Is Tim Costello Australia’s most misunderstood Christian?

Where his mix of faith and activism comes from

Tim Costello, despite being so widely known, might be one of the most misunderstood Christians in Australia. Among Christians, that is.

His life as a pastor/lawyer in the backstreets of Melbourne’s St Kilda, and as CEO then chief advocate for the giant World Vision Australia aid agency charity is familiar territory – retold winsomely in his new memoir, A lot with a Little.

But just how has he married his faith and his advocacy has made him a figure of controversy among some Christians.

“In a gentle way, this book tries to address the Australian church through the story of my parents” – Tim Costello

At the book launch at Sydney’s Gleebooks last night, an audience member asked Costello how he regarded the mainstream church – which, for them, was on the wrong side of several social questions of the moment. Costello, probably rightly, took it as a question of how can you be both a social activist and a Christian.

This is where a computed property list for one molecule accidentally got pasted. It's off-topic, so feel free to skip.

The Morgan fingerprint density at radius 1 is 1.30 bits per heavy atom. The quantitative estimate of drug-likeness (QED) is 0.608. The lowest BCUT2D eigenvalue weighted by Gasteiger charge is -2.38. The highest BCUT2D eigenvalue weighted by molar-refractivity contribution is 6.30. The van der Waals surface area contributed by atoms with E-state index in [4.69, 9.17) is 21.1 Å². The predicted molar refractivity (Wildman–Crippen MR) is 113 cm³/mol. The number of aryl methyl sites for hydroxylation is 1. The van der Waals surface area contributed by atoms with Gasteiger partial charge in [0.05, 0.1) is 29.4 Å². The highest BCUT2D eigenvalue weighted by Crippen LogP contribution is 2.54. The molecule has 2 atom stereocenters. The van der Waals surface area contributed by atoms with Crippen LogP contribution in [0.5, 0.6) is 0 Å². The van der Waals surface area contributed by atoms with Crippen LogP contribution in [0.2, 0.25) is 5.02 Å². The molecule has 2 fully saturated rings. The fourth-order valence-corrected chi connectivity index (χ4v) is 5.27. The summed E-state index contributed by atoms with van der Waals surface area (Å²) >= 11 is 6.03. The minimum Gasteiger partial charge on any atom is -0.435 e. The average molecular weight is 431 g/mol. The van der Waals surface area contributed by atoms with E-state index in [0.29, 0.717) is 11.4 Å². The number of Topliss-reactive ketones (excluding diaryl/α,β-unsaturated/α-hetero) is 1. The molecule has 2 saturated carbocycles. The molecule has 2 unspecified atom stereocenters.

The answer is found way back in the courtship of Russell and Anne Costello, Tim’s parents. “In a gentle way, this book tries to address the Australian church through the story of my parents,” he told the book launch crowd.

Russell was a member of the Melbourne University Evangelical Union (EU), fresh from having used his returned serviceman’s Commonwealth Training Scheme money studying at Melbourne Bible Institute – the very heart of evangelical Melbourne. He came to hold the record for going to the most beach missions – as Tim says in the book, “such was his zeal.”

Anne belonged to the rival Student Christian Movement (SCM) – which has been eclipsed by Australian Fellowship of Evangelical Students, which often is the largest Christian student club on Australian campuses. SCM is more outward looking, more liberal in its theology and happy to meet and discuss or hear talks on social and political issues of the day.

Russell and Anne met and married from opposite sides of this religious divide. “SCM and EU were the Sunni and Shia of Christianity,” Costello told his audience.